Editorial: Hambani kahle, omkhulu
Ray Phiri’s death is not being mourned in isolation. With him goes jazz musician and teacher to many, Johnny Mekoa.
Many more across various spheres have gone unremembered. With them goes a particular way of being South African.
While many artists fled the country to fight apartheid, the likes of Phiri stayed behind, perfecting the precarious practice of subverting apartheid yet remaining within its radar. It’s an experience familiar to many who resisted from inside. Phiri and Mekoa survived it, succumbing to mortality while leaving behind exemplary legacies.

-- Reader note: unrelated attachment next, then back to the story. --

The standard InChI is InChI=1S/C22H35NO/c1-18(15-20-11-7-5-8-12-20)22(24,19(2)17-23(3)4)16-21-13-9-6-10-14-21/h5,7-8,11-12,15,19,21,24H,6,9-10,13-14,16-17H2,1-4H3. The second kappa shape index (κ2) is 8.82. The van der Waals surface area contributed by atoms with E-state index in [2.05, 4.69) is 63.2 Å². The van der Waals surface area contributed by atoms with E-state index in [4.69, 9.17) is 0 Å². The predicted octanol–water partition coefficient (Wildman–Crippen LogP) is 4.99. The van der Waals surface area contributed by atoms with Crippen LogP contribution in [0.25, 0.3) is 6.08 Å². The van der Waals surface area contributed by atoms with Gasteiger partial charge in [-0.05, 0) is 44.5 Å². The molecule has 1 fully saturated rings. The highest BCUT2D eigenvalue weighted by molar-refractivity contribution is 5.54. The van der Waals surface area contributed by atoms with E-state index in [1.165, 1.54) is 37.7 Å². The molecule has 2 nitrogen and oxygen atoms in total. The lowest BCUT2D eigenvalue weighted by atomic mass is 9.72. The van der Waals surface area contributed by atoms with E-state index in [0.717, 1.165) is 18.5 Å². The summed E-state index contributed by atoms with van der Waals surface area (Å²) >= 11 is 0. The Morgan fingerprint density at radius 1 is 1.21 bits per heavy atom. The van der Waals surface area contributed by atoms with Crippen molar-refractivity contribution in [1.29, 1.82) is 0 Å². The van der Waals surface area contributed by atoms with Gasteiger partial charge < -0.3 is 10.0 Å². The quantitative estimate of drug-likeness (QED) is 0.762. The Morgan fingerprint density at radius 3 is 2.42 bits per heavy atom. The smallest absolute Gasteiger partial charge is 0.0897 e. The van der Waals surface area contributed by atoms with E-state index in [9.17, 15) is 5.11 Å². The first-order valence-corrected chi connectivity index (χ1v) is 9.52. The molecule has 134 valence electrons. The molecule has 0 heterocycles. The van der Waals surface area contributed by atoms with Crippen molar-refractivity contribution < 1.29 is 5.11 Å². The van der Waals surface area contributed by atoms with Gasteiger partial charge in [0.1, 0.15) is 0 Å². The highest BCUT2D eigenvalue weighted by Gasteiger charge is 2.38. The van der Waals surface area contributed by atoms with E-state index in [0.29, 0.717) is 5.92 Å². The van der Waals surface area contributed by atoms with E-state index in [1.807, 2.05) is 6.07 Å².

Because he so charismatically articulated the moral high ground of the anti-apartheid struggle, perhaps Phiri’s death weighs heavy on our minds, for it forces us to think about what remains. In an interview we published a few weeks prior to his death, Phiri warned against speaking in forked tongues and the pretence that our history is not filled with follies to be avoided.